Saturday, December 15, 2012

The 1988 Taito Arcade Game Version of Superman


Coming soon to a dive Italian take-out pizza and subs joint near you!

Isn't it enraging that the only good Superman game ever made was never, ever released for home consoles?

Not only that, it's the only Superman game ever made that used the trademark John Williams music from the movies. Just listen to it. There's even a hilariously "action-y" up-tempo version of the dopey love scene music on one stage.

Though it doesn't use any known Superman bad guys, it nonetheless feels like a Superman story: a fiendish green warlord leads a global alien invasion, one that apparently is only interested in attacking America's most scenic locations like the Las Vegas strip and San Francisco's Chinatown.

 The aliens include a giant loincloth wearing Harryhausen cyclops,

 Jumping bunny women;

 Spider-monsters that trap you in a web;

 Apparently the one thing the aliens all have in common is, when defeated they break up into the into the Outer Limits horizontal lines that Unicron used to create Galvatron.

 So far, so good: you have a science fiction themed global alien menace, an element of travel. Everything you need for a good Superman game.

 This looks like a job…for Superman! And red Superman!

Wait! Who the heck is this guy? Is this possibly a reference to Superman-Red and Superman-Blue, the Imaginary Story from 1967?

If so, kudos. But I doubt it, since it's traditional for beat 'em up games to have a co-op mode, with a second player created by a palette swap (see also: Double Dragon, Altered Beast). The presence of a Red Superman may just be an especially chutzpah filled example of video game adaptations' greatest motto: "to hell with it, nobody will notice." 

This reminds me of how, when you were a kid, you'd play Superman on the playground and everybody wanted to be Superman. If Superman comics were like our playground games, there would be approximately 500 Supermans flying around out there arguing who hit who.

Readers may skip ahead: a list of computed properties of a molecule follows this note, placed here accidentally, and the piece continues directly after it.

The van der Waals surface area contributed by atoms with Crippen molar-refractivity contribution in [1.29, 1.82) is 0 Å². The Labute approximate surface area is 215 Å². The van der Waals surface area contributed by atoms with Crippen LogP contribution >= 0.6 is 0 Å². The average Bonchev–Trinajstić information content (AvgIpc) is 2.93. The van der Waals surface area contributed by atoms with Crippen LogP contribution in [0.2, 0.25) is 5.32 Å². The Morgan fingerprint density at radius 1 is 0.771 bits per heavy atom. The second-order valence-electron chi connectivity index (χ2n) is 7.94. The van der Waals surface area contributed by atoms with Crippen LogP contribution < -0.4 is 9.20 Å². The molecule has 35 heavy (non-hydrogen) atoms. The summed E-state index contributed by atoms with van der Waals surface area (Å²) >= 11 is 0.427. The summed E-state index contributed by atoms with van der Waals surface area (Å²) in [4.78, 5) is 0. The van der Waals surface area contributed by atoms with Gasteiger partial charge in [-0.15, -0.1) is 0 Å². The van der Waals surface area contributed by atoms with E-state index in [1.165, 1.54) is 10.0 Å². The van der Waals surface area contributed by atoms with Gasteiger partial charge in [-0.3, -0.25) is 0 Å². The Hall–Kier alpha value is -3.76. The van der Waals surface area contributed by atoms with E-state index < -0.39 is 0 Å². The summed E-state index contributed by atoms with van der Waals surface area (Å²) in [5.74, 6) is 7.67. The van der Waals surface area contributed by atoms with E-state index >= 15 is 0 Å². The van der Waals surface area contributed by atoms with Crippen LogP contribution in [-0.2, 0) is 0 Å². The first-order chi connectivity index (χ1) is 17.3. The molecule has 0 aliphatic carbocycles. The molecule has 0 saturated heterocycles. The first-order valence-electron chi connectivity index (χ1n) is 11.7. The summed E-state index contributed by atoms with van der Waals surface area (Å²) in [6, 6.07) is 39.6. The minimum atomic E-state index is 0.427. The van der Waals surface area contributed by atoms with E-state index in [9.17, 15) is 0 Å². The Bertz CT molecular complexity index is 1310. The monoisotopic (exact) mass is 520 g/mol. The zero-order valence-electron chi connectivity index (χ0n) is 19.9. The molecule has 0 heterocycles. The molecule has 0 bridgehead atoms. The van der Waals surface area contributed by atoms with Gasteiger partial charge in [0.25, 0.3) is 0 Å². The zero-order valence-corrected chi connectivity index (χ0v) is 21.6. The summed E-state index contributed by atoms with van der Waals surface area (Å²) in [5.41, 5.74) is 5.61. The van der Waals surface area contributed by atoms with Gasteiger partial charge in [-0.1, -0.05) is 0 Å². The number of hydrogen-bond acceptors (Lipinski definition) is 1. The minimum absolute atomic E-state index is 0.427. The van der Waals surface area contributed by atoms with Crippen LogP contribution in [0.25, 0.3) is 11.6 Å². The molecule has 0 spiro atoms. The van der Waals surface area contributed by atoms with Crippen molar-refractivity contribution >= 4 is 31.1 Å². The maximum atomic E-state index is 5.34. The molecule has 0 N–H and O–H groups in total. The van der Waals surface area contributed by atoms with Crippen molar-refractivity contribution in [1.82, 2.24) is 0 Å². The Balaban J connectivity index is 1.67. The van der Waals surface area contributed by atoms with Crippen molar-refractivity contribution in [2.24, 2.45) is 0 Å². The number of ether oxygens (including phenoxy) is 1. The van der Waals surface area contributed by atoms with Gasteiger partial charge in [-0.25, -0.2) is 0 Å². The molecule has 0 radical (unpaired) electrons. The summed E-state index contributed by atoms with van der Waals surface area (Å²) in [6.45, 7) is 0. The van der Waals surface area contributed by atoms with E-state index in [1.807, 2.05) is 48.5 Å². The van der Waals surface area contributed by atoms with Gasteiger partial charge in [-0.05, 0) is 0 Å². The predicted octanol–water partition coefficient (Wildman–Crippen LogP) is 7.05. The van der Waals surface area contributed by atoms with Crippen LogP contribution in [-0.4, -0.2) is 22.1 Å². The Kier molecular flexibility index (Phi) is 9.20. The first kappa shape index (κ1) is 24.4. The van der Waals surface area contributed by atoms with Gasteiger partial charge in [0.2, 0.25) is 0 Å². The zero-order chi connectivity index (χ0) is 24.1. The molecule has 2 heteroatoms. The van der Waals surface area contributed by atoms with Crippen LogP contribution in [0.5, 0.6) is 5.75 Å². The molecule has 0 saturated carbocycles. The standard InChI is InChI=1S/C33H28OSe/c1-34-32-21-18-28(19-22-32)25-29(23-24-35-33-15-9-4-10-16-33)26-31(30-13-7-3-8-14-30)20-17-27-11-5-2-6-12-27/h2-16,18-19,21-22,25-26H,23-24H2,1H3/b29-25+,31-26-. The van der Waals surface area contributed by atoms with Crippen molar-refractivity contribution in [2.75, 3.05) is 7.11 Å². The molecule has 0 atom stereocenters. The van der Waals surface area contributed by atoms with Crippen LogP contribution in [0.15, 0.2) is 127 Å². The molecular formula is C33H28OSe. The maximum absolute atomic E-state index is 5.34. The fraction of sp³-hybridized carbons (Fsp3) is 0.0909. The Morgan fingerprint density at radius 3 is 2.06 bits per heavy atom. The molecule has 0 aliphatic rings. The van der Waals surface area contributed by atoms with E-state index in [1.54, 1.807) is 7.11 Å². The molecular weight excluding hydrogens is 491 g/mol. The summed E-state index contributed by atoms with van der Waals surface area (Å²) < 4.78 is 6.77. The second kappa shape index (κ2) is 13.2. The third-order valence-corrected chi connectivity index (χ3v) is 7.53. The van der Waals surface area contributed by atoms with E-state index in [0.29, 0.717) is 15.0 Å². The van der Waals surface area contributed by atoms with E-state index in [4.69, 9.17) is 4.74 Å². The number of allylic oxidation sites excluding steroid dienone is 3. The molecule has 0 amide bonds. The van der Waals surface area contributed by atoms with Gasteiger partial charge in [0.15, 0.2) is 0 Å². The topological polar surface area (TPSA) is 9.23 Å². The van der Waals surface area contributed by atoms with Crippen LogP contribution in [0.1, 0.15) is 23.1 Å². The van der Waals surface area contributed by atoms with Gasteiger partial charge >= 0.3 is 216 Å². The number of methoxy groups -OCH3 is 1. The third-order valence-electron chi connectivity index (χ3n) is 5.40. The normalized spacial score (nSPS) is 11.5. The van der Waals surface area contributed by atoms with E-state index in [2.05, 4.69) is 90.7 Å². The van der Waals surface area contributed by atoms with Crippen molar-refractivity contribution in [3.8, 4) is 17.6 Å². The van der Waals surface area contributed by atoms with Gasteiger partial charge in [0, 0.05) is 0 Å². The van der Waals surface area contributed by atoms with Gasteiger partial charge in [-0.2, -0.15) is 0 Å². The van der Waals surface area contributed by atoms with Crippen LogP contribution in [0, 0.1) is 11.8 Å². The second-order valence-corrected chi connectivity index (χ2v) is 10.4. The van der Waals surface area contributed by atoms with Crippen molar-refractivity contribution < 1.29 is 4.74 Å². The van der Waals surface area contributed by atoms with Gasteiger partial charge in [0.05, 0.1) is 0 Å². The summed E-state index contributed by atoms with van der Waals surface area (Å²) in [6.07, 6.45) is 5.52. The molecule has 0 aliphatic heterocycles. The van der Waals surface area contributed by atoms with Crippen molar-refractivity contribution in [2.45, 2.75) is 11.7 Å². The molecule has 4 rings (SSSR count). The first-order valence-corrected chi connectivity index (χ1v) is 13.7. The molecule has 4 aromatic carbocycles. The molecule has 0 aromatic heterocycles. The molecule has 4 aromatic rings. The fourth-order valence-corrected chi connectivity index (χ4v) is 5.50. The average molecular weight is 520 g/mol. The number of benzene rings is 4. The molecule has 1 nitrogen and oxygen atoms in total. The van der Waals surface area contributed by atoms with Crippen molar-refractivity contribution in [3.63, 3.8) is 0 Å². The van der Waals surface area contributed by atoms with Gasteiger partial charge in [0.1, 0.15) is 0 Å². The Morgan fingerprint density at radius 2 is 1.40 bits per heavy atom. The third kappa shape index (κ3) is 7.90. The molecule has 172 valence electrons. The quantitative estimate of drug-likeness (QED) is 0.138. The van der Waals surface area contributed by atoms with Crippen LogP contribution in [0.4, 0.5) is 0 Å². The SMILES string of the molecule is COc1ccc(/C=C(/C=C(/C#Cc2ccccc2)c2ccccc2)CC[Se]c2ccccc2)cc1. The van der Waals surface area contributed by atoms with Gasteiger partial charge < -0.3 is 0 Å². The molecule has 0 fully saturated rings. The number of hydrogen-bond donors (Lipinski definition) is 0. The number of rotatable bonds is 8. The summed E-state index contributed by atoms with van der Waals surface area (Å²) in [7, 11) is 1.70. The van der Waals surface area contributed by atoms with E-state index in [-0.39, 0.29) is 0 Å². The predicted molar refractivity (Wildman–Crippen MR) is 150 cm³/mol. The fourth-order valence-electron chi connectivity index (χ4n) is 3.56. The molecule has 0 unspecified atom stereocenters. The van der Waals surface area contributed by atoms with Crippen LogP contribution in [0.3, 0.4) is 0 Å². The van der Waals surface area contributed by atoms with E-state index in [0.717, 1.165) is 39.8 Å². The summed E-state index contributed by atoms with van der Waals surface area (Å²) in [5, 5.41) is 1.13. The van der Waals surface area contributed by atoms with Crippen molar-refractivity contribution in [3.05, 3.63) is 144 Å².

But it gets more interesting, because have a look:

 Unused sprites left in the game show a second playable female character. Possibly Supergirl? There might have been an idea to make Player 2 Supergirl, but palette swaps were easier. And besides, in an era of zero female game characters, some chauvinistic boys might not have liked playing a girl - even Supergirl.

 (FYI, or those unaware, it's actually easier to leave in unused or unfinished content in a game rather than eliminate it totally, because if you yank something out it might create problems with programming it's "attached" to. So it's usually easier to just block something out. But those who get their hands on the game code can sift through it line by line like bread crumbs and find all kinds of surprises. There are many interesting examples, like an unused, incomplete level in Sonic 3, or like the fact Legend of Zelda: the Ocarina of Time, a fantasy game, has a futuristic tiny starfighter Arwing from "Starfox" that was added in to test the flight physics.)

 The game doesn't stiff you when it comes to Superman's powers, and doesn't cheaply dole them out in ways like putting them on limited uses, or linking them to power ups. It's possible to lift and throw cars, and the game is even built around the element of flight, with it going vertical instead of the weird 3-D perspective seen in brawler games like Double Dragon, which means your punches end up hitting only air because of an error in depth perception.

 There are levels that become flying stages where you soar upwards, which is a downright revolutionary use of space in a genre defined by The Eternal Quest to Go Right. There are even some Gradius or Lifeforce style 2-D "schmup" stages where you blast enemies with laser vision.

 The game is a lot like the movies in ways other than the music, especially in the sense that Superman, instead of having his traditional powers, is basically like a genie, given additional bizarre powers for budget reasons. In the movies he could appear in several places simultaneously, use telekinesis, throw his S-shield as a cellophane trap…not to mention "Great Wall of China Vision" from Superman IV.


 In the tradition of the movies, Superman can apparently also either throw his fists (like Voltron?) or his fists can create charged up fireballs in the shape of a fist. Not entirely sure what's going on there.